Gun Law Comparisons

Looking at ideas from other countries laws to see what we can do


Hannah Olafson, Staff Writer

On Feb. 14, the President of the United States tweeted his prayers and condolences to the families and friends of the 17 students and teachers who lost their lives at Marjory Stoneman Douglas High School in Parkland, Florida. His words were met with backlash from celebrities, students and other citizens wanting stricter gun control.

Currently, the gun laws in place consist of restrictions on the selling and possessing of short-barreled shotguns, machine guns and silencers. If someone, for whatever reason, feels the need to own one of these, they must go through meticulous background checks, purchase a tax stamp and register the weapon with the National Firearms Act. A person can’t own a firearm if they were previously convicted of a crime that made them serve time for more than one year, are using an illegal substance, or have mental health issues.

According to New York Times, Nikolas Cruz, the alleged Florida school shooter, had autism and anger issues. He continuously posted pictures of weapons and dead animals on social media, and was thought to have posted a comment on YouTube saying he wishes to be a “professional school shooter.” So how is it that he waltzed into his high school with a legal AR-15 rifle?

Cruz bought the gun himself at the age of 18. He had no criminal record so he breezed through the FBI’s background check. However, he is mentally challenged. The federal law states people who have mental disabilities cannot legally buy a gun. Despite this law, 1.2 million people failed to pass this mental exam, yet only 16,669 people were rejected from buying a gun, said.

This is unacceptable.

There is absolutely no reason one person should slip through the system, let alone over a million people. We need to be stricter about our laws. Anyone who doesn’t pass the background check should not be allowed a gun. This is just one of the many reasons we need to look at other countries and compare their laws to ours.

Japan, for example, has one of the lowest rates of gun death in the world due to banning nearly all civilians from having a gun. BBC reported, in 2014, the US had 33,599 gun deaths while Japan only had six. In order to buy a gun in Japan, you have to sit through an all-day class and take a written exam while also passing a shooting range test with a score of at least 95%. Civilians must also pass mental health and drug test. All of your records are checked along with your family history and relationships with co-workers. Not only that, but no one is allowed to own a handgun, they are completely banned.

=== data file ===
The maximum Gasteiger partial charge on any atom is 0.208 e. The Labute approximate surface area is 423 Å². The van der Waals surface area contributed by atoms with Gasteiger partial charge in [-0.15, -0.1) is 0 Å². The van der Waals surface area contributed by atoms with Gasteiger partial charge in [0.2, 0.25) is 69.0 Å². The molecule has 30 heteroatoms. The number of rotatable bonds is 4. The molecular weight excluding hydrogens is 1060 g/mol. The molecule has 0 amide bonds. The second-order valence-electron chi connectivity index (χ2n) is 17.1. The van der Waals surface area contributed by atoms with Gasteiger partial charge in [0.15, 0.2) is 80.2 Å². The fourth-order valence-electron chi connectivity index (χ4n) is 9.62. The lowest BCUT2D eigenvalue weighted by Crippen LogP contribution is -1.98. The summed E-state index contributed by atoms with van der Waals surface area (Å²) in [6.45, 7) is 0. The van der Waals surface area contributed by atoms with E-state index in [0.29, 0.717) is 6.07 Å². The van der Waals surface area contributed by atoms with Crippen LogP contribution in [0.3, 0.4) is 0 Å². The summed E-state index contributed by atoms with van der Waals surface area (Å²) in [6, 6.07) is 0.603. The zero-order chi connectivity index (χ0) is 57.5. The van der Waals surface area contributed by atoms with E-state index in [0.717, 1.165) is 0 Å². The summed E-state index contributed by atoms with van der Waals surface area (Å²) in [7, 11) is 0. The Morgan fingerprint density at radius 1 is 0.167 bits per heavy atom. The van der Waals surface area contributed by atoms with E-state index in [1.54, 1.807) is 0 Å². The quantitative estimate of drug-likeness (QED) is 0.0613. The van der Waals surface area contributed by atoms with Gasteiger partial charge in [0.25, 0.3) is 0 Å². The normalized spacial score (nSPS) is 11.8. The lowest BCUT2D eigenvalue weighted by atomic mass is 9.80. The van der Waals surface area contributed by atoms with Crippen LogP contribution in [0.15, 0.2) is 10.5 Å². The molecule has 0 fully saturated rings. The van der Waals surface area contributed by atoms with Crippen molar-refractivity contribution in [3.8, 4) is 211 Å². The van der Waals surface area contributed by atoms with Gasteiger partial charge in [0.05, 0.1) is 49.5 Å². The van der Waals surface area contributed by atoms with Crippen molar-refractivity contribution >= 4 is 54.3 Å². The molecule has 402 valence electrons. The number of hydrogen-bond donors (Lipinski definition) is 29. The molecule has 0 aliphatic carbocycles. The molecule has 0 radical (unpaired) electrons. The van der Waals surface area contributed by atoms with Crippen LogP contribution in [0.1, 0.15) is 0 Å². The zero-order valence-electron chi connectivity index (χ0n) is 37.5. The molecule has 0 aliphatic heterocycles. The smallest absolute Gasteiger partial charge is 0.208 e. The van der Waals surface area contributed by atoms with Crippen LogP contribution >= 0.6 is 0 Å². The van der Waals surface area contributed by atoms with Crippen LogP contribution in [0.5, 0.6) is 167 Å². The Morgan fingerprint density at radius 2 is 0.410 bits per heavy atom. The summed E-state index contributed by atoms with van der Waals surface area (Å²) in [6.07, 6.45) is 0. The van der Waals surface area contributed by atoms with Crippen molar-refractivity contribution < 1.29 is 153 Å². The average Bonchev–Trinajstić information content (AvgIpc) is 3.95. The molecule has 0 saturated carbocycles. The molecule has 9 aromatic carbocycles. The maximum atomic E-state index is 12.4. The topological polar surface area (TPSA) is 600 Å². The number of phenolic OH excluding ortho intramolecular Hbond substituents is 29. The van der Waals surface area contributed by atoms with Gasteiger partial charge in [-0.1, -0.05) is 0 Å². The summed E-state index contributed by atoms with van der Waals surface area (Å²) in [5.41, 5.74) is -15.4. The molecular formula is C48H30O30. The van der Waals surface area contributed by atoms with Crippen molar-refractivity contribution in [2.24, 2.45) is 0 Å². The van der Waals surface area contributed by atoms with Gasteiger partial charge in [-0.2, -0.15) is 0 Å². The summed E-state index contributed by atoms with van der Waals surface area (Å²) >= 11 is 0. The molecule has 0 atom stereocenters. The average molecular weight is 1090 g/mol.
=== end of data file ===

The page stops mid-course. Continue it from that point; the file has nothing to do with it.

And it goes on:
Australia and the United Kingdom’s gun laws have been brought to our country’s attention. If we push laws similar to theirs through Congress our homicide rates could potentially drop like theirs.

Australia put their gun laws in place in 1996 after the Port Arthur massacre that killed 35 people. After that, the government destroyed 660,000 rapid-fire weapons over two years. They also banned importation and selling of all automatic, semi-automatic rifles and shotguns. People who wanted to buy them also needed a good reason. According to, Australia had 311 murders, 98 involving guns during 1996. Since then, their homicide rates have dropped significantly.

The Sun said the UK instituted tough gun control laws after Thomas Hamilton killed 16 primary school students and their teacher in 1996. The year following, Prime Minister John Major instituted the Firearms Act banning cartridge ammunition handguns, except 22 calibre single-shot weapons. BBC claims in order to get a gun, their citizens have to fill our hours of paperwork giving the government a good reason as to why they need it. The police then go and check all their records for alcoholism, drug abuse or any signs of a mental disorder. Plus, they need a secure place to keep the deadly weapon. Since then, the UK has only had one mass shooting, when Derrick Bird killed 12 people in Whitehaven, Cumbria, in 2010.

We are seven weeks into 2018. There has already been 18 times where a gun was shot on school property and eight of those shootings involved injury or death.

I am petrified.

I should feel safe in my school. I should never have to be concerned about my safety in a classroom. No student should. Parents should not worry about their kids when they send them off to school. They should not feel the need to teach their child how to use a gun for self-defense. Children should not have to worry about protecting themselves at all. Our government needs to put the safety of our children first and institute these laws. Maybe then, I will feel safe in my own classroom, in my own school and on the streets of my own city.